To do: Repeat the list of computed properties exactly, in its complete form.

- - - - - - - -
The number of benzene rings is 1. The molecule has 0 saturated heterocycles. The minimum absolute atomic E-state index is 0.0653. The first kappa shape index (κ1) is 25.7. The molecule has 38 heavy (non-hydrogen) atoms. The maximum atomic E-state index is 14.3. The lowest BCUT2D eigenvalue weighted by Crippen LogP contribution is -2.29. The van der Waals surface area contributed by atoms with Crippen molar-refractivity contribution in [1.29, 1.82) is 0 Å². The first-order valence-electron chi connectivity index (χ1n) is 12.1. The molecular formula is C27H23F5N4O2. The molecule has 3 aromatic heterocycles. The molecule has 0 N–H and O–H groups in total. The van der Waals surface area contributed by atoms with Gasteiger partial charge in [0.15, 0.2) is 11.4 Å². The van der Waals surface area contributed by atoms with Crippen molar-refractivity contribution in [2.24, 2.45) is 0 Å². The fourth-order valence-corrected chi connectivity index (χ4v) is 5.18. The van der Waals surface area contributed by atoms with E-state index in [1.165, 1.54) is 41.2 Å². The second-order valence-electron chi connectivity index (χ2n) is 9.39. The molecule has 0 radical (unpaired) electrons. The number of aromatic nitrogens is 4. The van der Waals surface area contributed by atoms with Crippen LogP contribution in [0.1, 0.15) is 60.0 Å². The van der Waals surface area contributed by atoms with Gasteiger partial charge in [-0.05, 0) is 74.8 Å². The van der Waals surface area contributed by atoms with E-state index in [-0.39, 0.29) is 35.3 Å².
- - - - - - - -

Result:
The number of benzene rings is 1. The molecule has 0 saturated heterocycles. The minimum absolute atomic E-state index is 0.0653. The first kappa shape index (κ1) is 25.7. The molecule has 38 heavy (non-hydrogen) atoms. The maximum atomic E-state index is 14.3. The lowest BCUT2D eigenvalue weighted by Crippen LogP contribution is -2.29. The van der Waals surface area contributed by atoms with Crippen molar-refractivity contribution in [1.29, 1.82) is 0 Å². The first-order valence-electron chi connectivity index (χ1n) is 12.1. The molecular formula is C27H23F5N4O2. The molecule has 3 aromatic heterocycles. The molecule has 0 N–H and O–H groups in total. The van der Waals surface area contributed by atoms with Gasteiger partial charge in [0.15, 0.2) is 11.4 Å². The van der Waals surface area contributed by atoms with Crippen molar-refractivity contribution in [2.24, 2.45) is 0 Å². The fourth-order valence-corrected chi connectivity index (χ4v) is 5.18. The van der Waals surface area contributed by atoms with E-state index in [1.165, 1.54) is 41.2 Å². The second-order valence-electron chi connectivity index (χ2n) is 9.39. The molecule has 0 radical (unpaired) electrons. The number of aromatic nitrogens is 4. The van der Waals surface area contributed by atoms with Crippen LogP contribution in [0.1, 0.15) is 60.0 Å². The van der Waals surface area contributed by atoms with Gasteiger partial charge in [-0.05, 0) is 74.8 Å². The van der Waals surface area contributed by atoms with E-state index in [-0.39, 0.29) is 35.3 Å².